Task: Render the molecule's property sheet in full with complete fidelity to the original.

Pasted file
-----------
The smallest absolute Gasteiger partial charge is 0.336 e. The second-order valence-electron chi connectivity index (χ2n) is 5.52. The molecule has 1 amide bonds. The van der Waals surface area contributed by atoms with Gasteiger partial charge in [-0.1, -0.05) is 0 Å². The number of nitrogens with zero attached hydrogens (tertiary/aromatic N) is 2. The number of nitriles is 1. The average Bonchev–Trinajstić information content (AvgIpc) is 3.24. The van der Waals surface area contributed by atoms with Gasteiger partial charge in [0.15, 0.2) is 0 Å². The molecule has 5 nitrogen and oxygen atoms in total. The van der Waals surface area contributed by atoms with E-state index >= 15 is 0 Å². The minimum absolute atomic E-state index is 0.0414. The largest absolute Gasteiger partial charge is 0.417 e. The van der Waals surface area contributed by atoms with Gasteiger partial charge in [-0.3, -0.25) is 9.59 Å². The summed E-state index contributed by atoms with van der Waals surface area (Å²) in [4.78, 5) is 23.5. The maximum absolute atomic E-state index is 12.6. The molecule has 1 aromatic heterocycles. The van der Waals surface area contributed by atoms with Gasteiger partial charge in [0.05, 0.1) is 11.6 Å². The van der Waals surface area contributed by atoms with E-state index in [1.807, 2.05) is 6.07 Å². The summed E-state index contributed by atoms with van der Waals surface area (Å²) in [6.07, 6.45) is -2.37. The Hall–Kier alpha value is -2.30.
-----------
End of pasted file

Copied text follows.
The smallest absolute Gasteiger partial charge is 0.336 e. The second-order valence-electron chi connectivity index (χ2n) is 5.52. The molecule has 1 amide bonds. The van der Waals surface area contributed by atoms with Gasteiger partial charge in [-0.1, -0.05) is 0 Å². The number of nitrogens with zero attached hydrogens (tertiary/aromatic N) is 2. The number of nitriles is 1. The average Bonchev–Trinajstić information content (AvgIpc) is 3.24. The van der Waals surface area contributed by atoms with Gasteiger partial charge in [0.15, 0.2) is 0 Å². The molecule has 5 nitrogen and oxygen atoms in total. The van der Waals surface area contributed by atoms with E-state index >= 15 is 0 Å². The minimum absolute atomic E-state index is 0.0414. The largest absolute Gasteiger partial charge is 0.417 e. The van der Waals surface area contributed by atoms with Gasteiger partial charge in [-0.3, -0.25) is 9.59 Å². The summed E-state index contributed by atoms with van der Waals surface area (Å²) in [4.78, 5) is 23.5. The maximum absolute atomic E-state index is 12.6. The molecule has 1 aromatic heterocycles. The van der Waals surface area contributed by atoms with Gasteiger partial charge in [0.05, 0.1) is 11.6 Å². The van der Waals surface area contributed by atoms with E-state index in [1.807, 2.05) is 6.07 Å². The summed E-state index contributed by atoms with van der Waals surface area (Å²) in [6.07, 6.45) is -2.37. The Hall–Kier alpha value is -2.30.